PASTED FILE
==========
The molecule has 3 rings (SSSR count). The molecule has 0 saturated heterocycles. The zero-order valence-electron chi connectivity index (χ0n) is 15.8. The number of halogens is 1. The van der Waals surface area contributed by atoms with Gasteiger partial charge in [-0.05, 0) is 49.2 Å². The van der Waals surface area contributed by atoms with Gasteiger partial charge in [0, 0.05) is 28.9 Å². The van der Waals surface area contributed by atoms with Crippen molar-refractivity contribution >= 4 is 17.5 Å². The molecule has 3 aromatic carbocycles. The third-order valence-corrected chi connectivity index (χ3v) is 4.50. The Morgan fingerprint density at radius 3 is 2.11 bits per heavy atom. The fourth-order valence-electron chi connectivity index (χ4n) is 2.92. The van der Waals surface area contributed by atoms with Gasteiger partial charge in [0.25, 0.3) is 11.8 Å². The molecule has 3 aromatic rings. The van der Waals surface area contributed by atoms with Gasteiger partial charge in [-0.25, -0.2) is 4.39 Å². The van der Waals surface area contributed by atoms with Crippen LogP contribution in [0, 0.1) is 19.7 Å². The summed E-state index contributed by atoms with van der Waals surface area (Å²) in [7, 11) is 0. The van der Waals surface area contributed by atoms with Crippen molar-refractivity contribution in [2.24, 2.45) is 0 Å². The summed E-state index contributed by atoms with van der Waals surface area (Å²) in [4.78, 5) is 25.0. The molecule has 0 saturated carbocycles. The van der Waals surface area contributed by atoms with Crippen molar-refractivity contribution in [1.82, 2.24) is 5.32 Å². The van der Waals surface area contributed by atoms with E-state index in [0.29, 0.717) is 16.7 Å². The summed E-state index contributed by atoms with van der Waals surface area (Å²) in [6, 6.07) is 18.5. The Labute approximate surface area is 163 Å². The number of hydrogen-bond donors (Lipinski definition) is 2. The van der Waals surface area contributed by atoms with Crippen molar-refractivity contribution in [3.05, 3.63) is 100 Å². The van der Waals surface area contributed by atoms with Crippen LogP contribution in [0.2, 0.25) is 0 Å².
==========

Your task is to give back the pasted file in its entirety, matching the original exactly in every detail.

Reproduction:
The molecule has 3 rings (SSSR count). The molecule has 0 saturated heterocycles. The zero-order valence-electron chi connectivity index (χ0n) is 15.8. The number of halogens is 1. The van der Waals surface area contributed by atoms with Gasteiger partial charge in [-0.05, 0) is 49.2 Å². The van der Waals surface area contributed by atoms with Gasteiger partial charge in [0, 0.05) is 28.9 Å². The van der Waals surface area contributed by atoms with Crippen molar-refractivity contribution >= 4 is 17.5 Å². The molecule has 3 aromatic carbocycles. The third-order valence-corrected chi connectivity index (χ3v) is 4.50. The Morgan fingerprint density at radius 3 is 2.11 bits per heavy atom. The fourth-order valence-electron chi connectivity index (χ4n) is 2.92. The van der Waals surface area contributed by atoms with Gasteiger partial charge in [0.25, 0.3) is 11.8 Å². The molecule has 3 aromatic rings. The van der Waals surface area contributed by atoms with Gasteiger partial charge in [-0.25, -0.2) is 4.39 Å². The van der Waals surface area contributed by atoms with Crippen LogP contribution in [0, 0.1) is 19.7 Å². The summed E-state index contributed by atoms with van der Waals surface area (Å²) in [7, 11) is 0. The van der Waals surface area contributed by atoms with Crippen molar-refractivity contribution in [2.24, 2.45) is 0 Å². The summed E-state index contributed by atoms with van der Waals surface area (Å²) in [4.78, 5) is 25.0. The molecule has 0 saturated carbocycles. The van der Waals surface area contributed by atoms with Crippen molar-refractivity contribution in [1.82, 2.24) is 5.32 Å². The van der Waals surface area contributed by atoms with E-state index in [0.29, 0.717) is 16.7 Å². The summed E-state index contributed by atoms with van der Waals surface area (Å²) in [6, 6.07) is 18.5. The Labute approximate surface area is 163 Å². The number of hydrogen-bond donors (Lipinski definition) is 2. The van der Waals surface area contributed by atoms with Crippen molar-refractivity contribution in [3.05, 3.63) is 100 Å². The van der Waals surface area contributed by atoms with Crippen LogP contribution in [0.2, 0.25) is 0 Å².